Feeds:
Posts
Comments

Posts Tagged ‘permanently’

The latest statistics confirm Australia’s net overseas migration (NOM) level is on track to drop by about 20 per cent by the end of the financial year in response to government reforms to temporary and permanent migration and economic conditions, the Minister for Immigration and Citizenship, Senator Chris Evans, said today.

Preliminary estimates released by the Australian Bureau of Statistics’ (ABS) ‘Social Trends’ series show the level of NOM in 2008 was 301 200 people and fell to 277 700 people in 2009.

‘Based on current visa application numbers, the level of NOM is on track to drop to between 230 000 and 250 000 people by the end of the financial year,’ Senator Evans said.

‘This confirms that record high population growth has been fuelled by growth in temporary long-stay migrants, especially students, as a result of the policies of the previous coalition government.’

Senator Evans said net overseas migration began to climb and get out of control under the previous government, as a result of its decision to open up pathways for temporary residents—particularly students—to remain in Australia permanently.

In response to the ABS report’s findings, Senator Evans said the level of NOM—which includes both permanent migrants and long-term temporary migrants, including students—had peaked and was clearly on the way down.

‘The government is committed to ongoing forward-planning and reform to ensure immigration levels are guided by Australia’s needs and not by the desire of prospective migrants to come to Australia,’ Senator Evans said.

‘Prime Minister Gillard has already articulated her vision for a sustainable population—one that supports our environment and our renewable resources and that is in turn supported by proper resources and infrastructure.’

The government will develop policies to ensure all Australians benefit from our strong and growing economy.’

Source  :  http://www.minister.immi.gov.au/media/media-releases/2010/ce10055.htm

Read Full Post »

The Department of Immigration and Citizenship (DIAC) is urging the media and the public to ignore hoax emails circulating on the internet about government benefits provided to asylum seekers and refugees permanently settling in Australia.

Some of the hoax emails also falsely claim Australia accepts terrorists and other criminals under its international obligations.

“The text in these emails has many gross inaccuracies,” a DIAC spokesman said.

“Irregular maritime arrivals are subject to thorough security and identity checks and must satisfy the character test before being a decision is made about protection.

“Only those who engage Australia’s international obligations receive refugee status; indeed, the government has already returned people who were not refugees.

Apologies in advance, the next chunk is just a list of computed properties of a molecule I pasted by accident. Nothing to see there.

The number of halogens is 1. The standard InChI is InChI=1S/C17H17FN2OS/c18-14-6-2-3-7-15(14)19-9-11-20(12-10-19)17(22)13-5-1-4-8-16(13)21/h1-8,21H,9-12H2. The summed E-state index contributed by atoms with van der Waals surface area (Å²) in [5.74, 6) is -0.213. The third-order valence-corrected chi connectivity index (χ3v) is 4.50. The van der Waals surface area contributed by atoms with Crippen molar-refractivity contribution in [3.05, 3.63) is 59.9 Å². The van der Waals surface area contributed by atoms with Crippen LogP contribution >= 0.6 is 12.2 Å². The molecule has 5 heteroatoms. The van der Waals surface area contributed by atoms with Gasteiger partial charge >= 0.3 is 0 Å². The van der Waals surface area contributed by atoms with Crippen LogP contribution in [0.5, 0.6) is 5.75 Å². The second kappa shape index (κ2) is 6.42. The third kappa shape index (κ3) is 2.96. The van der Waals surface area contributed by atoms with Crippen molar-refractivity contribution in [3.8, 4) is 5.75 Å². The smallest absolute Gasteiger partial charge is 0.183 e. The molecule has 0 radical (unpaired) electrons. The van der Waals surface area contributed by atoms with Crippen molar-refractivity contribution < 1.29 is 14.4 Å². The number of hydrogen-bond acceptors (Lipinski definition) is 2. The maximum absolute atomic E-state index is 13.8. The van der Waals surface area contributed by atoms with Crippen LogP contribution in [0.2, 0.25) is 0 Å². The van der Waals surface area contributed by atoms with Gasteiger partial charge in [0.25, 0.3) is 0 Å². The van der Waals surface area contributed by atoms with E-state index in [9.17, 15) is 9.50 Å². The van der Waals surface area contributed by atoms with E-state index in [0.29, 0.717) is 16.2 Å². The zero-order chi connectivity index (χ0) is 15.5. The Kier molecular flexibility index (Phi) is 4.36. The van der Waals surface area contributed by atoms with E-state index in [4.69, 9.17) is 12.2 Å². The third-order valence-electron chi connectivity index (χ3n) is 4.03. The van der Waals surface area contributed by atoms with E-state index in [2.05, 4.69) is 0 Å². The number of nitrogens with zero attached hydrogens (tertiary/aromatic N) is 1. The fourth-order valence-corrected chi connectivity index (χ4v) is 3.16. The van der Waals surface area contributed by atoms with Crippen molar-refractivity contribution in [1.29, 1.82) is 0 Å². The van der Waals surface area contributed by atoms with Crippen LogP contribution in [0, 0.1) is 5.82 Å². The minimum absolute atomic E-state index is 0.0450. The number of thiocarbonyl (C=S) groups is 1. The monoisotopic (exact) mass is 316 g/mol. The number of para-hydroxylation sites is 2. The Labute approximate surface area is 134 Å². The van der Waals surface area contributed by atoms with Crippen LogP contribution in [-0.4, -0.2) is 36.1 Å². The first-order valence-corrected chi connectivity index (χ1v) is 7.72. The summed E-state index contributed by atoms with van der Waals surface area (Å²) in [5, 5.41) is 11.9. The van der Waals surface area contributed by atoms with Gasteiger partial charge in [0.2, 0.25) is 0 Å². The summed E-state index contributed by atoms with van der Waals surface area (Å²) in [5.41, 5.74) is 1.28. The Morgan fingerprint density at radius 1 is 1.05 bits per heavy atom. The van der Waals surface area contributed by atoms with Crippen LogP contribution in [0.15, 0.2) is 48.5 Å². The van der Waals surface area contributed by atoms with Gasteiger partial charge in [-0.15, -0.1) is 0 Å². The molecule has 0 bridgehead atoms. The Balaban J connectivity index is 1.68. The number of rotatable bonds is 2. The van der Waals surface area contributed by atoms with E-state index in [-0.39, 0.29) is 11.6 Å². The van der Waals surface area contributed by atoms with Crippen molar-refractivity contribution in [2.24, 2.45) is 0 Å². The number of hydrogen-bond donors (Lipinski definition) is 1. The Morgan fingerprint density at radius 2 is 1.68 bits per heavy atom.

“Figures quoted in these emails also bear no resemblance to income-support payments to asylum seekers and refugees settling in Australia.

“Asylum seekers in Australia who have not yet had their protection claims decided have no access to Centrelink benefits.

“In Australia, refugees granted permanent visas have access to benefits on the same basis and at the same rates as other Australian permanent residents.”

The spokesman said refugees received no cash payments under Australia’s Integrated Humanitarian Settlement Strategy. He said any claims that refugees are given free houses were ridiculous.

“DIAC helps eligible refugees with English-language lessons and settling-in assistance including basic goods to start a household, as well as subsidies for rent and utilities for their first four weeks in the country,” the spokesman said.

“We would strongly encourage anyone who receives an email claiming asylum seekers or refugees are treated more favourably than Australian permanent residents to hit the delete button and ignore these ridiculous claims.”

Media Enquiries: (02) 6264 2244

Source  :  http://www.newsroom.immi.gov.au/media_releases/750

Read Full Post »

carpenter-full
THE federal Government has cut the skilled migration intake by a further 6900 people to help protect local jobs during the economic crisis.

But it will increase the number of people allowed to migrate to Australia for family reunions, the Government said yesterday as part of Budget 2009.

In March, the Government shed 18,500 skilled migration places in response to growing unemployment, which is forecast to hit 8.25 per cent in 2009-10.

The latest cut, the second to be made this year, brings the program down to 108,100 places in 2009-10.

Overall, the Government has slashed previous planning levels by close to 20 per cent.

Immigration Minister Chris Evans said the cuts would not be made to professions on the critical skills shortage list such as IT.

The migration intake in the coming year reflects the economic climate while ensuring employers can gain access to skilled professionals in industries still experiencing skills shortages,” Senator Evans said in a statement. The Government will provide more opportunities for family reunions by increasing the family component of the migration program by 3800 places to a total of 60,300 in 2009-10.

“This boost … will benefit Australians who seek to have their parents, partners or children join them to live here permanently,” Senator Evans said.

Overall, the migration program will total 168,700 for 2009-10.

www.news.com.au

Read Full Post »